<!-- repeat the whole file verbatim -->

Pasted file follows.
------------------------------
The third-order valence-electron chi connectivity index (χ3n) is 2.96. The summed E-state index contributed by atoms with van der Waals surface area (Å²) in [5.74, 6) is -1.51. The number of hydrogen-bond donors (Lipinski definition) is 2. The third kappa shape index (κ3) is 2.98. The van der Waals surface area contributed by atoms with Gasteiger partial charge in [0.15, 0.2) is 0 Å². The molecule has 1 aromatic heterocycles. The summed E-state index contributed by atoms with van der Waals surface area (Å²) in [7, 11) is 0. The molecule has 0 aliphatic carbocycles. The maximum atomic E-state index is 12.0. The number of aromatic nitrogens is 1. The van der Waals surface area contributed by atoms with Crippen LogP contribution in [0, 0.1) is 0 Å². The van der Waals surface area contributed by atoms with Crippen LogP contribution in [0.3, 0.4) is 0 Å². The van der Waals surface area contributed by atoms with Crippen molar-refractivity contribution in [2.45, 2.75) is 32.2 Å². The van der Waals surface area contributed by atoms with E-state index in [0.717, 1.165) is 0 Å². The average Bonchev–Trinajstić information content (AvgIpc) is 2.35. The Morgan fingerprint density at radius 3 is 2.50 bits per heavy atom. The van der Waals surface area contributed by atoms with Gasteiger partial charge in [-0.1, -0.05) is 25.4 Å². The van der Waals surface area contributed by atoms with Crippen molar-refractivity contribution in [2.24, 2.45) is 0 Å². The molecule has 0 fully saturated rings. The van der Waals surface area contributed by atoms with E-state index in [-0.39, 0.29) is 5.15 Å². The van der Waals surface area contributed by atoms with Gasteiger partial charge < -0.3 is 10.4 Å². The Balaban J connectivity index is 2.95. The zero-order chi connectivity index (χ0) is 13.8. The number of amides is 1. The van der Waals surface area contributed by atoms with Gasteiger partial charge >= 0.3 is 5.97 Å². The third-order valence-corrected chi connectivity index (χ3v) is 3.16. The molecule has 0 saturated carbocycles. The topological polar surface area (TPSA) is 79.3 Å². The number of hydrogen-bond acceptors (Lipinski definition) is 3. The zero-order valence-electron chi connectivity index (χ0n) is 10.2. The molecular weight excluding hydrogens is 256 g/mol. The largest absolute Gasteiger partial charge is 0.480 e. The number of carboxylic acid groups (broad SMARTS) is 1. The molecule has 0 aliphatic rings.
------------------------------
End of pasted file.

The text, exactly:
The third-order valence-electron chi connectivity index (χ3n) is 2.96. The summed E-state index contributed by atoms with van der Waals surface area (Å²) in [5.74, 6) is -1.51. The number of hydrogen-bond donors (Lipinski definition) is 2. The third kappa shape index (κ3) is 2.98. The van der Waals surface area contributed by atoms with Gasteiger partial charge in [0.15, 0.2) is 0 Å². The molecule has 1 aromatic heterocycles. The summed E-state index contributed by atoms with van der Waals surface area (Å²) in [7, 11) is 0. The molecule has 0 aliphatic carbocycles. The maximum atomic E-state index is 12.0. The number of aromatic nitrogens is 1. The van der Waals surface area contributed by atoms with Crippen LogP contribution in [0, 0.1) is 0 Å². The van der Waals surface area contributed by atoms with Crippen LogP contribution in [0.3, 0.4) is 0 Å². The van der Waals surface area contributed by atoms with Crippen molar-refractivity contribution in [2.45, 2.75) is 32.2 Å². The van der Waals surface area contributed by atoms with E-state index in [0.717, 1.165) is 0 Å². The average Bonchev–Trinajstić information content (AvgIpc) is 2.35. The Morgan fingerprint density at radius 3 is 2.50 bits per heavy atom. The van der Waals surface area contributed by atoms with Gasteiger partial charge in [-0.1, -0.05) is 25.4 Å². The van der Waals surface area contributed by atoms with Crippen molar-refractivity contribution in [2.24, 2.45) is 0 Å². The molecule has 0 fully saturated rings. The van der Waals surface area contributed by atoms with E-state index in [-0.39, 0.29) is 5.15 Å². The van der Waals surface area contributed by atoms with Gasteiger partial charge < -0.3 is 10.4 Å². The Balaban J connectivity index is 2.95. The zero-order chi connectivity index (χ0) is 13.8. The number of amides is 1. The van der Waals surface area contributed by atoms with Gasteiger partial charge >= 0.3 is 5.97 Å². The third-order valence-corrected chi connectivity index (χ3v) is 3.16. The molecule has 0 saturated carbocycles. The topological polar surface area (TPSA) is 79.3 Å². The number of hydrogen-bond acceptors (Lipinski definition) is 3. The zero-order valence-electron chi connectivity index (χ0n) is 10.2. The molecular weight excluding hydrogens is 256 g/mol. The largest absolute Gasteiger partial charge is 0.480 e. The number of carboxylic acid groups (broad SMARTS) is 1. The molecule has 0 aliphatic rings.